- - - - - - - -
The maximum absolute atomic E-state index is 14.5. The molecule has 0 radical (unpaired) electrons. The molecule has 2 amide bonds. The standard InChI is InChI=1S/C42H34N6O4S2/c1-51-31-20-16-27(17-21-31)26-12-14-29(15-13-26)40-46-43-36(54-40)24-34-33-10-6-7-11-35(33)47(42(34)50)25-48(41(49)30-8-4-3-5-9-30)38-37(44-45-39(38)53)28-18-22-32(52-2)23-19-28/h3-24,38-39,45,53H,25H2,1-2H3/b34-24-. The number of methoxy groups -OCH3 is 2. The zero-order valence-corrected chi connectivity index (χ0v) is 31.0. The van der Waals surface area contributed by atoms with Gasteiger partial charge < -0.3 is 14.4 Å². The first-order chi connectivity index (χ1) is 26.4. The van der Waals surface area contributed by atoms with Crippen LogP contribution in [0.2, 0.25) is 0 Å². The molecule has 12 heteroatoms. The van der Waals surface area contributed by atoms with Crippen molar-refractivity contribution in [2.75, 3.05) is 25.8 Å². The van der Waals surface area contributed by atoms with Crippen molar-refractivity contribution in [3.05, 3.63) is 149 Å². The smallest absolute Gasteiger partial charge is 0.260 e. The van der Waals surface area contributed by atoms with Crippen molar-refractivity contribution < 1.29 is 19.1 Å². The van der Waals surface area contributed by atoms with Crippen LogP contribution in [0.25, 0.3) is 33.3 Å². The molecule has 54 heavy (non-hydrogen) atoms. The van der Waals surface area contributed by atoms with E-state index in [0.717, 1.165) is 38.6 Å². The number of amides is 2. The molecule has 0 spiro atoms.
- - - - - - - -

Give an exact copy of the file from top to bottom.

The maximum absolute atomic E-state index is 14.5. The molecule has 0 radical (unpaired) electrons. The molecule has 2 amide bonds. The standard InChI is InChI=1S/C42H34N6O4S2/c1-51-31-20-16-27(17-21-31)26-12-14-29(15-13-26)40-46-43-36(54-40)24-34-33-10-6-7-11-35(33)47(42(34)50)25-48(41(49)30-8-4-3-5-9-30)38-37(44-45-39(38)53)28-18-22-32(52-2)23-19-28/h3-24,38-39,45,53H,25H2,1-2H3/b34-24-. The number of methoxy groups -OCH3 is 2. The zero-order valence-corrected chi connectivity index (χ0v) is 31.0. The van der Waals surface area contributed by atoms with Gasteiger partial charge < -0.3 is 14.4 Å². The first-order chi connectivity index (χ1) is 26.4. The van der Waals surface area contributed by atoms with Crippen LogP contribution in [0.2, 0.25) is 0 Å². The molecule has 12 heteroatoms. The van der Waals surface area contributed by atoms with Crippen molar-refractivity contribution in [2.75, 3.05) is 25.8 Å². The van der Waals surface area contributed by atoms with Crippen molar-refractivity contribution in [3.05, 3.63) is 149 Å². The smallest absolute Gasteiger partial charge is 0.260 e. The van der Waals surface area contributed by atoms with Crippen molar-refractivity contribution < 1.29 is 19.1 Å². The van der Waals surface area contributed by atoms with Crippen LogP contribution in [0.25, 0.3) is 33.3 Å². The molecule has 54 heavy (non-hydrogen) atoms. The van der Waals surface area contributed by atoms with E-state index in [0.717, 1.165) is 38.6 Å². The number of amides is 2. The molecule has 0 spiro atoms.